First Quarter 2019 – Pondering

Blog | First Quarter 2019 - Pondering | Stacey Sansom

I know that most of you do not care about my business information, but the things that I have learned and experimented with are a part of who I am and what I am trying to be. I will not limit my reports in all things business if it is relevant to these purposes. Also, not all things are relevant to my business blog so I will place them here instead.

I know that the first quarter of 2019 is not quite over yet, but I am still going to reflect early each quarter so that I can better adjust and adapt for the following quarter. I think if we wait too long to implement the things that we discover going through day to day life, then we miss opportunities that could be valuable in the big picture.

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If you have not been to my business website, why not? That is a fair question, by the way. Just do it. Go visit it NOW!

It aggravates me that so many people swear up and down that they are supporters of small business, yet they have never bought a product from a small business owner. I am not talking about MLM or other like businesses, I am talking about small business where every item is made with the owner’s blood, sweat, and tears. Most people are not willing to pay the price that covers their products and time to manufacture them.

Did you know that you do not have to physically purchase a product to support your friends and family members that are small business owners? In our instant society, simply spreading the word is as good as or better than you purchasing an item that is not right for you.

What am I talking about?

I am talking about the scenario I am experiencing in my neighborhood here in North Texas. We moved into a very large master planned community. At first it was a lot larger than I wanted, but it just felt right and the amenities were right so we went with it. I am truly grateful that we did.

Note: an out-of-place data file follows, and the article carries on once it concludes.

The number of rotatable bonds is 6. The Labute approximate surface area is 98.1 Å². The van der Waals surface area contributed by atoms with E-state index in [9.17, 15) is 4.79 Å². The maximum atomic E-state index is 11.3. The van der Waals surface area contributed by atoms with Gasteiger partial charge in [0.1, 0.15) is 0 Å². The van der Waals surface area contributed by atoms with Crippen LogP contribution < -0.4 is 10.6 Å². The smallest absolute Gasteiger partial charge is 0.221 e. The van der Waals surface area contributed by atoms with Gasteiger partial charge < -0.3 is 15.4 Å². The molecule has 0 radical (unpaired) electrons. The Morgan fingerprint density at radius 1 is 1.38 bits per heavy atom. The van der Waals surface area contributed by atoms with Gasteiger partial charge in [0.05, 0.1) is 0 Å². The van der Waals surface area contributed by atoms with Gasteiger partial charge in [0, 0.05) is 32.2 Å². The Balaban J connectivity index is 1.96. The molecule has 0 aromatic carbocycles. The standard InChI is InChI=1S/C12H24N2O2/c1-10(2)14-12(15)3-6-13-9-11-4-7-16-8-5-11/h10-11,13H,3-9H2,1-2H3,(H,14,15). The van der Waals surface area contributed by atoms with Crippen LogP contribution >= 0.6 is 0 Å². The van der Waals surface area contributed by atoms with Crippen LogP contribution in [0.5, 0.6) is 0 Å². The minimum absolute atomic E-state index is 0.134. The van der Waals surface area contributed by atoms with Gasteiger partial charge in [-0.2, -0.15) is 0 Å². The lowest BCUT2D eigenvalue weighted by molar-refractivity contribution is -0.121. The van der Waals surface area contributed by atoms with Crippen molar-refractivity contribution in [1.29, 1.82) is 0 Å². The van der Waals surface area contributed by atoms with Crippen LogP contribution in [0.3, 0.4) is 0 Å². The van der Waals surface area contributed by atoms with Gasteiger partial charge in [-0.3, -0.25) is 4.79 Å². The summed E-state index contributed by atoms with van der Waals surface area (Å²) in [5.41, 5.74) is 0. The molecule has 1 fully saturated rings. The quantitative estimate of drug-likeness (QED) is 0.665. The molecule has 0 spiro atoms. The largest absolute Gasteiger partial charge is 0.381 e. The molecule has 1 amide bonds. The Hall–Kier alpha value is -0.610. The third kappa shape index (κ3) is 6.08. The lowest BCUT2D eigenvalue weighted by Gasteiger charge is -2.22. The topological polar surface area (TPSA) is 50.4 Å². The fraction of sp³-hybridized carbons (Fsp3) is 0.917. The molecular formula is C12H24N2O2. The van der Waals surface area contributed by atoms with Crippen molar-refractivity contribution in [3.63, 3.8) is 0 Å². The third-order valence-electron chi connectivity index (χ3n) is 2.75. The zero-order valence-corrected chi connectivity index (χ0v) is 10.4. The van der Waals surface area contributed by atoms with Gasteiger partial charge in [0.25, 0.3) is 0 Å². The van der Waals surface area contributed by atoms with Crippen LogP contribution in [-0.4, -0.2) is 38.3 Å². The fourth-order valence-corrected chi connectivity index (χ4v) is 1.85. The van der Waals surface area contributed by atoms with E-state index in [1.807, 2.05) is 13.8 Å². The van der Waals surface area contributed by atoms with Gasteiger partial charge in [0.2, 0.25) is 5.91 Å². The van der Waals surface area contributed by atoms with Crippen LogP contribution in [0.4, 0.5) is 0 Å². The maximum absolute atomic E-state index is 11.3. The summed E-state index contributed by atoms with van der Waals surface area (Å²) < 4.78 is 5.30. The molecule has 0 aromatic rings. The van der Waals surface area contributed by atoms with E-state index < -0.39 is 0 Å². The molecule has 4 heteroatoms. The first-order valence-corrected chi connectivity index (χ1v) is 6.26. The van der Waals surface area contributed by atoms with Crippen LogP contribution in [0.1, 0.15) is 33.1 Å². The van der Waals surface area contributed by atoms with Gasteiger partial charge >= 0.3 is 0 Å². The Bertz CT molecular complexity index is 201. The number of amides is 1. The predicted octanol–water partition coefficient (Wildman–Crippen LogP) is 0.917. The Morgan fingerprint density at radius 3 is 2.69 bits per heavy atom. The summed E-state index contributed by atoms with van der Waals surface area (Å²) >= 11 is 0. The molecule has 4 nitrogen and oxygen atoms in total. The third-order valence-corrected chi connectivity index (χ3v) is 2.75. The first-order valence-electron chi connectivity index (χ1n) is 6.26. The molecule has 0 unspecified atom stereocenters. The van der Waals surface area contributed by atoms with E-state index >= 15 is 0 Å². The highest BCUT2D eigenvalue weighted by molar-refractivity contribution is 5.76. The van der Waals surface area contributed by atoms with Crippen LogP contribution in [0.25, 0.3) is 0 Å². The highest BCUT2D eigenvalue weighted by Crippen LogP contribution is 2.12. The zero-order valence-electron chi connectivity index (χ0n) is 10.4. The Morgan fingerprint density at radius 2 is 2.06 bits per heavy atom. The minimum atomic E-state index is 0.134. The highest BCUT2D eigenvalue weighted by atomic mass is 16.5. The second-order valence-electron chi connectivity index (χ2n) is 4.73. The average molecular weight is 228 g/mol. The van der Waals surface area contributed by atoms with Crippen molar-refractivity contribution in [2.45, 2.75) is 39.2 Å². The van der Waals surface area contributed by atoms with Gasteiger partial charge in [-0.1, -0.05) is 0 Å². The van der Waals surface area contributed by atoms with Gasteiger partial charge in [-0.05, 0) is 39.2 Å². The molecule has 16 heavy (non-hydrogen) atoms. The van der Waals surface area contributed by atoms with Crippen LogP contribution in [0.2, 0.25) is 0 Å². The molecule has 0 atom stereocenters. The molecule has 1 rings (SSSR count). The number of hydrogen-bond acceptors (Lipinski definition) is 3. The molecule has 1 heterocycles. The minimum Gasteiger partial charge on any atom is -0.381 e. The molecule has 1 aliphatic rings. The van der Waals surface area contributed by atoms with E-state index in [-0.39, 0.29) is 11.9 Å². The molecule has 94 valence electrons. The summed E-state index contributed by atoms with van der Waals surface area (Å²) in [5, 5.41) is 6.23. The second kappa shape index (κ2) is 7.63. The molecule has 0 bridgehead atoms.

Due to the large size of our neighborhood, we have several Facebook pages for us to choose from for a variety of topics and purposes. I joined one that is 100% women–900 of them to be exact. That is a lot of lovely ladies that like to chitchat. Think of these groups as opportunities much like standing around the water cooler at work.

This group has limitations on when we can post about our businesses in the forum. I understand that, it is to prevent spamming and keeping it a pleasant and informational place to visit and communicate with other women in the group. Even with these rules, I have found that the ladies in this group are probably the biggest factor in the growth of my business locally. How wonderful is that?

During the fall last year, I built a long list of different local Facebook groups that allowed posting of business advertising and what days it was allowed. I was very diligent to post the information at the appropriate times in at least 35-45 groups, each with different rules on what was allowed and when. It was very time consuming, but it was getting the word out. I ended the year only regularly posting to this particular neighborhood lady’s Facebook group and occasionally posting to 3-4 other local groups including our current church ward’s lady’s page and the previous ward’s lady’s page. It was less stress to get the postings together, but my fear was that I would not reach the numbers that I needed to build the business. That was not the case–at all.

These ladies have dropped my name in response to other ladies asking for recommendations. These ladies have also dropped my name to their friends who have asked for recommendations (both inside and outside of our neighborhood). I started asking where my clients were getting their referrals and it was always a referral from someone that I do not even know–at all. I do not even recognize the name they say. Since my posting is very limited and very focused, the best I can figure is that it is 1 of the 900 ladies in the neighborhood Facebook group.

I am truly grateful for these ladies. They are my biggest fans I would say. They cheer the business owners on and while they do not always buy the products, they do spread the word.

Always watch and adapt

Sometimes things happen that we least expect. A year ago, I never expected to be manufacturing for local (or not so local) boutiques. That was not even on the radar, but I saw the opportunity and I took it. I needed to do something to save my business. I had drained almost every last dime out of my business account trying to keep up with the overhead. I started evaluating the different overhead expenses and researching different cheaper options. I was determined to keep the business open. I even had a comfortable threshold for what the minimum balance could be on the business account and I was operating at about 5% of that balance. I was looking for all the opportunities I could find.